My husband and children left first for the new giant house... leaving me to get the Californian house ready for the renters - I refused to sell it. I sent all the cats, rabbits, chickens, geese, finches, tortoises ahead in carrying cases on the "red eye." When my husband and the kids went to the Dayton airport to pick up the pets, the guy on the tarmac said, "HELLO NOAH!"
Then, when the house was painted, a new roof was put on, sprinklers and a gardener to take care of my garden ... I said good bye to my grandparents and my mother. I turned and left on the airplane. And, when I got to Ohio, I tried so hard to be positive.
But, I painted California. The desert.
My little Californian desert tortoise died in the first few weeks living in Ohio, after eating a balloon that had lost its helium, from some party. I rushed him to the Cincinnati Zoo veterinarian who knew more about reptiles then the vets in Dayton. The little tortoise passed away on route.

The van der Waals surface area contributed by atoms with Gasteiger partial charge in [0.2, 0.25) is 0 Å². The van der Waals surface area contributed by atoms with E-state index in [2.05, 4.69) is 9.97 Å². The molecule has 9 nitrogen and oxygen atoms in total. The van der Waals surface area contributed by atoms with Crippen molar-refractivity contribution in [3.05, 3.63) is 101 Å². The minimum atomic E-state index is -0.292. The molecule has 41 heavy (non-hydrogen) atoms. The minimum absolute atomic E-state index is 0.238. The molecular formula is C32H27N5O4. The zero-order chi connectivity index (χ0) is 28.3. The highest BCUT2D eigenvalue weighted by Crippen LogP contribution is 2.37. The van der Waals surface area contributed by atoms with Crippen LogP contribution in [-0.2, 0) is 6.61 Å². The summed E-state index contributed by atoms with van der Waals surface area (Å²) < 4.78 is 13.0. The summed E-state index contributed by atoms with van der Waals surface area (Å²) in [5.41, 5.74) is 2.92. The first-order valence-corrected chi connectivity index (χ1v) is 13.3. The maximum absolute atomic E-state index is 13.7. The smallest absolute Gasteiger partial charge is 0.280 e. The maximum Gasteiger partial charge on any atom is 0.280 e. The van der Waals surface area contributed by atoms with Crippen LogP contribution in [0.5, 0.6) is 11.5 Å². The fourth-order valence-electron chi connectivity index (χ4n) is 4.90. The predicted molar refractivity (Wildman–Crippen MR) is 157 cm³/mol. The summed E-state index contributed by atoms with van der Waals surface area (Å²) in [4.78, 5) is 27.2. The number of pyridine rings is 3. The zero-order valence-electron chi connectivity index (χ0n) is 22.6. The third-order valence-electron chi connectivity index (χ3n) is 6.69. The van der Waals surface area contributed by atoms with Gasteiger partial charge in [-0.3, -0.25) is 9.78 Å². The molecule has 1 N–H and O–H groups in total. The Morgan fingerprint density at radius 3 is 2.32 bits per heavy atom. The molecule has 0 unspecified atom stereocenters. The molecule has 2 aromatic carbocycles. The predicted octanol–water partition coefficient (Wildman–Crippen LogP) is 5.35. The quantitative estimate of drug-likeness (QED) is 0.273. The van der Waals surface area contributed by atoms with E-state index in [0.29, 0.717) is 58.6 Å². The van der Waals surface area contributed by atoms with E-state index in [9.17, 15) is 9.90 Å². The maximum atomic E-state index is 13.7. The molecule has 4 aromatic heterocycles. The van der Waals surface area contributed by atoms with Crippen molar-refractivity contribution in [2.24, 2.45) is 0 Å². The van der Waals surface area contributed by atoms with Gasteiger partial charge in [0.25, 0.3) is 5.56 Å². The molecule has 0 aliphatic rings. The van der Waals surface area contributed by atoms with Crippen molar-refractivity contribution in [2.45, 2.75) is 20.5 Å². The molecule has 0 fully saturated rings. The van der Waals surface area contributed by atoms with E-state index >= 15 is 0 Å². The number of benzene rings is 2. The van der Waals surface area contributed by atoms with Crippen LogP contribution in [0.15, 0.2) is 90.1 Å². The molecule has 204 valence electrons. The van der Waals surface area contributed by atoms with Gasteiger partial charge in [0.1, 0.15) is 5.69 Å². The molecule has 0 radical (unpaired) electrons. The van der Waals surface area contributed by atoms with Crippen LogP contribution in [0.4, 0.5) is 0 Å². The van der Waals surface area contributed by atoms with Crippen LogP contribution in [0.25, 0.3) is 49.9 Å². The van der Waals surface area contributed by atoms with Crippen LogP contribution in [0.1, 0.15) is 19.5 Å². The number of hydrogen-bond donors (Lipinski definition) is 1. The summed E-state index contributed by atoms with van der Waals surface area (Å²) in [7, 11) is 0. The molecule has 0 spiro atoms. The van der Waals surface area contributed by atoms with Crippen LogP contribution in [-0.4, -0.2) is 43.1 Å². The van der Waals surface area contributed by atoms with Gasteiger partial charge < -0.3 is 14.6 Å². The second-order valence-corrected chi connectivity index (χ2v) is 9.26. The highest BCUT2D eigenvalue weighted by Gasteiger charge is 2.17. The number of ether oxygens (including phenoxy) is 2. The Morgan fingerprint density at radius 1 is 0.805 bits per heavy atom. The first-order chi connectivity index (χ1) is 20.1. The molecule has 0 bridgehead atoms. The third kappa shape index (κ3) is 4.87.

My daughter loved snakes and the cleaning lady didn't. The snakes seemed to always die so soon. My son loved going to the desert with his school in Pasadena. After I finished this painting, I gave this picture to my husband for his big office. His secretary had a gold frame put on it to match the other pictures in the building. When we divorced, he gave the picture back to me.
In winter, the flies and beetles that got into the house, would somehow manage to get up to the 'ballroom' on the third floor, and die trying to get out of the house through the locked windows. The window sills were always filled with dead insects.